Structure Preserving Encoding of Non-euclidean Similarity Data
Maximilian M
¨
unch
1,2
, Christoph Raab
1,3
, Michael Biehl
2
and Frank-Michael Schleif
1
1
Department of Computer Science and Business Information Systems,University of Applied Sciences W
¨
urzburg-Schweinfurt,
D-97074 W
¨
urzburg, Germany
2
University of Groningen, Bernoulli Institute for Mathematics, Computer Science and Artificial Intelligence,
P.O. Box 407, NL-9700 AK Groningen, The Netherlands
3
Bielefeld University, Center of Excellence, Cognitive Interaction Technology, CITEC, D-33619 Bielefeld, Germany
{maximilian.muench, christoph.raab, frank-michael.schleif}@fhws.de, m.biehl@rug.nl
Keywords:
Non-euclidean, Similarity, Indefinite, Von Mises Iteration, Eigenvalue Correction, Shifting, Flipping,
Clipping.
Abstract:
Domain-specific proximity measures, like divergence measures in signal processing or alignment scores in
bioinformatics, often lead to non-metric, indefinite similarities or dissimilarities. However, many classical
learning algorithms like kernel machines assume metric properties and struggle with such metric violations.
For example, the classical support vector machine is no longer able to converge to an optimum. One possible
direction to solve the indefiniteness problem is to transform the non-metric (dis-)similarity data into positive
(semi-)definite matrices. For this purpose, many approaches have been proposed that adapt the eigenspectrum
of the given data such that positive definiteness is ensured. Unfortunately, most of these approaches modify
the eigenspectrum in such a strong manner that valuable information is removed or noise is added to the data.
In particular, the shift operation has attracted a lot of interest in the past few years despite its frequently re-
occurring disadvantages. In this work, we propose a modified advanced shift correction method that enables
the preservation of the eigenspectrum structure of the data by means of a low-rank approximated nullspace
correction. We compare our advanced shift to classical eigenvalue corrections like eigenvalue clipping, flip-
ping, squaring, and shifting on several benchmark data. The impact of a low-rank approximation on the data’s
eigenspectrum is analyzed.
1 INTRODUCTION
Learning classification models for structured data is
often based on pairwise (dis-)similarity functions,
which are suggested by domain experts. How-
ever, these domain-specific (dis-)similarity measures
are typically not positive (semi-)definite (non-psd).
These so-called indefinite kernels are a severe prob-
lem for many kernel-based learning algorithms be-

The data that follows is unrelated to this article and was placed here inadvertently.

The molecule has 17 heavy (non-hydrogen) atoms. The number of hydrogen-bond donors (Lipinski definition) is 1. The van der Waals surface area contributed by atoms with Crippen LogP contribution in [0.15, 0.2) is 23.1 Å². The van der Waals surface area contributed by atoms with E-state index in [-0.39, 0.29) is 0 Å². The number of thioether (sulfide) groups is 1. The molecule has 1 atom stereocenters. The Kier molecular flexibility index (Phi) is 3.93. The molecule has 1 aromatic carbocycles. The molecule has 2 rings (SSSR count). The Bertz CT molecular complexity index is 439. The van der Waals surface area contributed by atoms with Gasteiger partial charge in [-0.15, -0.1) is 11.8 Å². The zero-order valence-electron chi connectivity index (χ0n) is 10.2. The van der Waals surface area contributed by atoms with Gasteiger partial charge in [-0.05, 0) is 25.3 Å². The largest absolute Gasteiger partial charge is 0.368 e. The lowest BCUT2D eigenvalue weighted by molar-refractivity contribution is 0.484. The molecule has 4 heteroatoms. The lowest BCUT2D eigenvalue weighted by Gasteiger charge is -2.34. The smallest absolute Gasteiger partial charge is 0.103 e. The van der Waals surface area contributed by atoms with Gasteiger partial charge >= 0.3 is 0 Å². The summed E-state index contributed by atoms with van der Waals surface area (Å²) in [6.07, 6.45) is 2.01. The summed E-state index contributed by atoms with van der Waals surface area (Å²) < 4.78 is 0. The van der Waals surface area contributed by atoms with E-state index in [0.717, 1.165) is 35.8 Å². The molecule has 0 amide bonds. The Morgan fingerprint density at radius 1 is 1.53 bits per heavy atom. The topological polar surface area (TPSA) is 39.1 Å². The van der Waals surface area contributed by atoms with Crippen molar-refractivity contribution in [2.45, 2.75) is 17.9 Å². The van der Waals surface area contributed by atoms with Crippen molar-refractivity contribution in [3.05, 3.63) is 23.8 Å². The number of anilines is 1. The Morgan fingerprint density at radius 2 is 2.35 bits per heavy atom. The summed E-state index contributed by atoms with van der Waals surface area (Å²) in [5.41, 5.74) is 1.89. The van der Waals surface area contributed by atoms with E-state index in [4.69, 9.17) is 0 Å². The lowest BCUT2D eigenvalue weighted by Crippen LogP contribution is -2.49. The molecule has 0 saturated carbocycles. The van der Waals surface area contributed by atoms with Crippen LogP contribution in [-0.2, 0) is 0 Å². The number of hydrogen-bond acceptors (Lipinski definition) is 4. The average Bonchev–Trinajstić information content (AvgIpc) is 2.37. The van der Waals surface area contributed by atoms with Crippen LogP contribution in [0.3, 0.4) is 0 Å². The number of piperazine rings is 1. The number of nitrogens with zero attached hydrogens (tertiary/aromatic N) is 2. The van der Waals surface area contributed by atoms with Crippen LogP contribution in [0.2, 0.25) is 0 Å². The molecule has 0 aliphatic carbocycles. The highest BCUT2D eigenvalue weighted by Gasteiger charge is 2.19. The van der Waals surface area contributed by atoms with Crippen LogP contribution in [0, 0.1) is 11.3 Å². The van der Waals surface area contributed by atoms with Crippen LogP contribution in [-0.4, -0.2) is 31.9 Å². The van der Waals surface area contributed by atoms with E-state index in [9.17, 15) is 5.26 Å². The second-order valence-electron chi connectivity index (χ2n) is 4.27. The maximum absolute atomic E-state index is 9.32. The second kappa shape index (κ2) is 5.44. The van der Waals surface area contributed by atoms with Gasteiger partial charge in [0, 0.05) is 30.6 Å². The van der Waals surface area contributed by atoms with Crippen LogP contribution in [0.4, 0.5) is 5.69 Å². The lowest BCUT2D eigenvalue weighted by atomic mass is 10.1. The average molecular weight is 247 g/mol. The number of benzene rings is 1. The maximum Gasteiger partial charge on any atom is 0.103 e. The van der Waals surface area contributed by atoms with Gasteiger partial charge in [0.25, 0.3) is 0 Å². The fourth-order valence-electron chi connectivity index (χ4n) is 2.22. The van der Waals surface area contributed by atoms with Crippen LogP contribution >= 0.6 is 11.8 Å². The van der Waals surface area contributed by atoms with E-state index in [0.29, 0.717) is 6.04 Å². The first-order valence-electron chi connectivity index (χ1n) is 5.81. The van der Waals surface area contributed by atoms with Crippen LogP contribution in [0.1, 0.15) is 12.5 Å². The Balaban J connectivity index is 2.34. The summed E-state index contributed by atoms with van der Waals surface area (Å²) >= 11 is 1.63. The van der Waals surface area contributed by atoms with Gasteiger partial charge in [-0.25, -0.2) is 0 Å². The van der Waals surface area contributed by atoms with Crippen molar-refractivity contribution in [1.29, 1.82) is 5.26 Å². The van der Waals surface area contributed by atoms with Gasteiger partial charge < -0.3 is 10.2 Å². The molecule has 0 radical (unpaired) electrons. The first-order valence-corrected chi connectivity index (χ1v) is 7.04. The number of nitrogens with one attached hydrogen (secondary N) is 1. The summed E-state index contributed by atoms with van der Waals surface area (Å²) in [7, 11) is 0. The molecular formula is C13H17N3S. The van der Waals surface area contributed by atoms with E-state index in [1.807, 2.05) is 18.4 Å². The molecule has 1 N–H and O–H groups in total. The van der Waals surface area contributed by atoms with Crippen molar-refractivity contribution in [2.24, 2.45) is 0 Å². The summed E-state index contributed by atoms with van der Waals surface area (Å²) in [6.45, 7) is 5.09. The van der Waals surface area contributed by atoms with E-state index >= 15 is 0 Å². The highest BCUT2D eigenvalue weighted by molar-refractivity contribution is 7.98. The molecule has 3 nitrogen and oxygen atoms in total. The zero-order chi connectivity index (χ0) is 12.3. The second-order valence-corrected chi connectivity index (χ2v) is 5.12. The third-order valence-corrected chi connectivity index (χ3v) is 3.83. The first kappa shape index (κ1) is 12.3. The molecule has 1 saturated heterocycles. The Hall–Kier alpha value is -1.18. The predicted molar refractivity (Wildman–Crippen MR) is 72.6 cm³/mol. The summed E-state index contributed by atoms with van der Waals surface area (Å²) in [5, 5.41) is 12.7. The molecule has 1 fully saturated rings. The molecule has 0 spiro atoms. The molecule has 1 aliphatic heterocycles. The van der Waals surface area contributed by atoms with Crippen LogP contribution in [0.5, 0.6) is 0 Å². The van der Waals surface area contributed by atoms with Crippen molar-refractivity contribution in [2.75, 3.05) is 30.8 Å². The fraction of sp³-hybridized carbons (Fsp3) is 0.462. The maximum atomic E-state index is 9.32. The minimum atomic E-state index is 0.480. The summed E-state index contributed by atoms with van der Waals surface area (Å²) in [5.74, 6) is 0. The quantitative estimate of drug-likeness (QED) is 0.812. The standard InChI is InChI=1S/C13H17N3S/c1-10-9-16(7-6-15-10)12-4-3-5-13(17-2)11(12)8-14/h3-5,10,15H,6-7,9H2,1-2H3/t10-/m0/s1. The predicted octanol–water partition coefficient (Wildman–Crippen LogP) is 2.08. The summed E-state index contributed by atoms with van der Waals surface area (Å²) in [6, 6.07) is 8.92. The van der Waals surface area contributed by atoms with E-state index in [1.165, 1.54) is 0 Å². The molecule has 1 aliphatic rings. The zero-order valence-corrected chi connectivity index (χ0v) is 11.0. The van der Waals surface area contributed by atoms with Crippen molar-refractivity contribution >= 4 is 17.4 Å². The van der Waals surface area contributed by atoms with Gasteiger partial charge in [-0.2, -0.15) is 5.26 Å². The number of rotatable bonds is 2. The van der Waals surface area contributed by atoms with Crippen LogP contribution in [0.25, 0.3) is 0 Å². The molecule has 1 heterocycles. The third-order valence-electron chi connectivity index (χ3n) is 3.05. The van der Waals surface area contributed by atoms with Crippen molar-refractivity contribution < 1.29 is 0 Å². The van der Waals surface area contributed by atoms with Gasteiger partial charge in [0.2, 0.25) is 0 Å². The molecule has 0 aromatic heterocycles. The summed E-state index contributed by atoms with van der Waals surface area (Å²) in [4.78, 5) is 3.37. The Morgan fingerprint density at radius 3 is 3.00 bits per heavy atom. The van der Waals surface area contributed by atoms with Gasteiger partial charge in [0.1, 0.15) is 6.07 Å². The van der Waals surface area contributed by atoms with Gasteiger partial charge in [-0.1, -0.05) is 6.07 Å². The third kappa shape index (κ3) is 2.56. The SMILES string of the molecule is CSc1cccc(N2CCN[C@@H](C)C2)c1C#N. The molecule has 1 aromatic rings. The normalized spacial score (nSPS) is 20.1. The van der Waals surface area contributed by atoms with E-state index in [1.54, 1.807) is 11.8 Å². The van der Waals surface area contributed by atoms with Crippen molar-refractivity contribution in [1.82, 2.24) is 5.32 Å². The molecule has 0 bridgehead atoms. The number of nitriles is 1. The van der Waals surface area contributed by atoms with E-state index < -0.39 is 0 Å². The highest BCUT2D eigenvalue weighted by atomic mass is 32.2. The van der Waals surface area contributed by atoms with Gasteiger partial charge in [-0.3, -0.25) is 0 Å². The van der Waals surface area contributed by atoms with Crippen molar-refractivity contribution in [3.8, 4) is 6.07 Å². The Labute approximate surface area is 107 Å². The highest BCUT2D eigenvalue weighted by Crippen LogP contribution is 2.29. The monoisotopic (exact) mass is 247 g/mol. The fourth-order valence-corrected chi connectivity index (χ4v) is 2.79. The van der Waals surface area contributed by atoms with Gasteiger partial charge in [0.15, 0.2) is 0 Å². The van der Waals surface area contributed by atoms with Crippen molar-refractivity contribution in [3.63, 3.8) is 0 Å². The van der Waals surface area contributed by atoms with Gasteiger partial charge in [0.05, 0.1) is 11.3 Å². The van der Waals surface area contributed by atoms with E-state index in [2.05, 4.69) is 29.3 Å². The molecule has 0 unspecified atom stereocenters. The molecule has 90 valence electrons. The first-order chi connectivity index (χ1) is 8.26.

cause classical mathematical assumptions such as
positive (semi-)definiteness (psd), used in the under-
lying optimization frameworks, are violated. For ex-
ample, the modified Hausdorff-distance for structural
pattern recognition, various alignment scores in bioin-
formatics, and also many others generate non-metric
or indefinite similarities or dissimilarities.
As a consequence, e.g., the classical Support Vec-
tor Machine (SVM) (Vapnik, 2000) has no longer a
convex solution - in fact, most standard solvers will
not even converge for this problem (Loosli et al.,
2016). Researchers in the field of, e.g., psychology
(Hodgetts and Hahn, 2012), vision (Scheirer et al.,
2014; Xu et al., 2011), and machine learning (Duin
and Pekalska, 2010) have criticized the typical re-
striction to metric similarity measures. (Duin and
Pekalska, 2010) pointed out many real-life problems
to be better addressed by, e.g., kernel functions that
are not restricted to be based on a metric. The use
of divergence measures (Schnitzer et al., 2012; Zhang
et al., 2009) is very popular for spectral data analy-
sis in chemistry, geo- and medical sciences (van der
Meer, 2006), and are in general not metric. Also, the
popular Dynamic Time Warping (DTW) (Sakoe and
Chiba, 1978) algorithm provides a non-metric align-
ment score, which is commonly used as a proximity
measure between two one-dimensional functions of
different length. In image processing and shape re-
trieval, indefinite proximities are frequently obtained
in the form of the inner distance (Ling and Jacobs,
2007) - another non-metric measure. Further promi-
nent examples of genuine non-metric proximity mea-
sures can be found in the field of bioinformatics where
classical sequence alignment algorithms (e.g., smith-
waterman score (Gusfield, 1997)) produce non-metric
proximities. Those domain-specific measures are ef-
fective but not particularly accessible in the mathe-
matical context. The importance of preserving the
non-metric part of the data is emphasized by many au-
thors. Multiple authors argue that the non-metric part
of the data contains valuable information and should
not be removed (Scheirer et al., 2014; Pekalska and
Duin, 2005).
There are two main directions to handle the prob-
lem of indefiniteness: using insensitive methods like
indefinite kernel fisher discrimination (Haasdonk and
Pekalska, 2008), empirical feature space approaches
(Alabdulmohsin et al., 2016), or correcting the eigen-
spectrum to psd.
Due to its strong theoretical foundations, Support
Vector Machine (SVM) has been extended for indef-
inite kernels in several ways (Haasdonk, 2005; Luss
and d’Aspremont, 2009; Gu and Guo, 2012). A re-